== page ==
36 Geo. Wash. Int'l L. Rev. 653 (2004)
Any Port in a Storm: The Safe Harbor, the Gramm-Leach-Bliley Act, and the Problem of Privacy in Financial Services

handle is hein.journals/gwilr36 and id is 677 raw text is: NOTE
ANY PORT IN A STORM: THE SAFE HARBOR, THE GRAMM-
LEACH-BLILEY ACT, AND THE PROBLEM OF
PRIVACY IN FINANCIAL SERVICES
Kyle Thomas Sammin*
I. INTRODUCTION
The European Union's Data Privacy Directive (Data Privacy
Directive) went into effect in 1998.1 It provided that companies
operating in the European Union, or dealing with the personal
data of E.U. citizens, must comply with certain regulations to pro-
tect the privacy of those customers. The first effect of this directive
was to standardize data privacy laws of the E.U.'s Member-States.
The second, more widespread, effect was to require non-E.U.
nations to prove to the European Union that their systems of data
privacy laws were sufficiently rigorous to protect the rights of E.U.
citizens who dealt with companies in those nations. To this end,
many other nations enacted or modified their own far-reaching,
bureaucratically enforced data privacy laws, and were determined
to be compliant.
Instead of completely rearranging its state and federal privacy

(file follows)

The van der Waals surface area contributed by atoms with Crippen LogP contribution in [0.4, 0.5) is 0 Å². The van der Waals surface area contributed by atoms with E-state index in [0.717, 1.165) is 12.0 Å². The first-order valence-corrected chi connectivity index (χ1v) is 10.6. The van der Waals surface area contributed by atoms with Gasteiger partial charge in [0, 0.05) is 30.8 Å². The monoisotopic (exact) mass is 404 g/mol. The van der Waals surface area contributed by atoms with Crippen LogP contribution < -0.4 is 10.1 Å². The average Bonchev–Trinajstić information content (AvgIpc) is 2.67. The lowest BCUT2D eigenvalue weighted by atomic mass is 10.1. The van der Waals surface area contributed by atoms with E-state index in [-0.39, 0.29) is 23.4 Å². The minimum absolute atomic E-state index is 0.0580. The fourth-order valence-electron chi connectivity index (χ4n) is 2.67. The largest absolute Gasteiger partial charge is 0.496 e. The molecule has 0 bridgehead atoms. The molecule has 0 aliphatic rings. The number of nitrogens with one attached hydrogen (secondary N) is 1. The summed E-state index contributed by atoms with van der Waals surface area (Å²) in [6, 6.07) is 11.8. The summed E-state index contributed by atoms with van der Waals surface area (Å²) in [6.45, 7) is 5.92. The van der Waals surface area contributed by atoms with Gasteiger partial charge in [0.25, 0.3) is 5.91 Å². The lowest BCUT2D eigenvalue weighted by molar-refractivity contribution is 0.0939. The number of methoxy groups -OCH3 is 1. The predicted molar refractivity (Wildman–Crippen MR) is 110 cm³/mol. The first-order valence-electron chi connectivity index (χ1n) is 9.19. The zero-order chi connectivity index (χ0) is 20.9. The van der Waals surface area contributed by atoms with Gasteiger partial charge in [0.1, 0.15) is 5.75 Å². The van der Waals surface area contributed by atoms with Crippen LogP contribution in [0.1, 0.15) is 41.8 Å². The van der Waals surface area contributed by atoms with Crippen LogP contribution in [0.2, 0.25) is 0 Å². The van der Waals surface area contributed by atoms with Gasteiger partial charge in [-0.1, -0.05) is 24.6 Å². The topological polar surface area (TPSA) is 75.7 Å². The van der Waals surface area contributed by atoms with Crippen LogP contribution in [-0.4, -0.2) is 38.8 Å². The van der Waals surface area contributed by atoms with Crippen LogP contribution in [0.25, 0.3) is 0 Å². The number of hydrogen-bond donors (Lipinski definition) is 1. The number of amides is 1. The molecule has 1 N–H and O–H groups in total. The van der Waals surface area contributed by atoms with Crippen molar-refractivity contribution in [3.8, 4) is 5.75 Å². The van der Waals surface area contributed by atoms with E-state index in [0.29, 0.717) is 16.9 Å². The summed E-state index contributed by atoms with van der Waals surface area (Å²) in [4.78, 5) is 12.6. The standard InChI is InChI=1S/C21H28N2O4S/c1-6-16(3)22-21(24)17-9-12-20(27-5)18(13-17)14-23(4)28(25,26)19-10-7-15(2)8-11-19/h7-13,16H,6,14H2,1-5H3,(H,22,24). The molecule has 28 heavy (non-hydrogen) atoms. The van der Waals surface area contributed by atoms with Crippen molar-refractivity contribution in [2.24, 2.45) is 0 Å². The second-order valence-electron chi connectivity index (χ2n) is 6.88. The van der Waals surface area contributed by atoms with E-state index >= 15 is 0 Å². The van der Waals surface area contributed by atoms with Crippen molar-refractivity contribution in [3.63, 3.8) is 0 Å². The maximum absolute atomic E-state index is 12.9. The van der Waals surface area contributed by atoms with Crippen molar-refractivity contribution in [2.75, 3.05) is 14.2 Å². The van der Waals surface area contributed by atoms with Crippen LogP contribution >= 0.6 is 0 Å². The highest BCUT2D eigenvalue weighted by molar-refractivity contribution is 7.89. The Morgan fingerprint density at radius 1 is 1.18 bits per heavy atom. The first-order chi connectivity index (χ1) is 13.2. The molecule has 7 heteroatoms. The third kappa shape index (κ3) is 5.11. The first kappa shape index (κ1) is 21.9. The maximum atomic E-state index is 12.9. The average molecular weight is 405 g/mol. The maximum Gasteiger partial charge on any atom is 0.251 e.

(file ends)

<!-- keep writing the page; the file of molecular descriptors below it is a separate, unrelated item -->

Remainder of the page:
laws, the United States and the European Union devised a Safe
Harbor Agreement (Safe Harbor). The Safe Harbor, concluded
between the United States and the European Union in 2000, is a
method of allowing each side to continue to trade with the other
while compromising on issues of data privacy following the enact-
ment of the European Data Privacy Directive. The Safe Harbor,
however, did not resolve all trans-Atlantic privacy issues. As it cur-
rently exists, the Safe Harbor only applies to a part of the U.S. and
* J.D. Candidate, 2004, The George Washington University Law School.
1. Directive 95/46/EC of the European Parliament and of the Council on the Pro-
tection of Individuals with Regard to the Processing of Personal Data and the Free Move-
ment of Such Data of 24 October 1995, 1995 O.J. (L 281) 31 [hereinafter Data Privacy
Directive].

What Is HeinOnline?

With comprehensive coverage of government documents and more than 2,400 journals from inception on hundreds of subjects such as political science, criminal justice, and human rights, HeinOnline is an affordable option for colleges and universities. Documents have the authority of print combined with the accessibility of a user-friendly and powerful database.



Short-term subscription options include 24 hours, 48 hours, or 1 week to HeinOnline with pricing starting as low as $29.95

Already a HeinOnline Subscriber?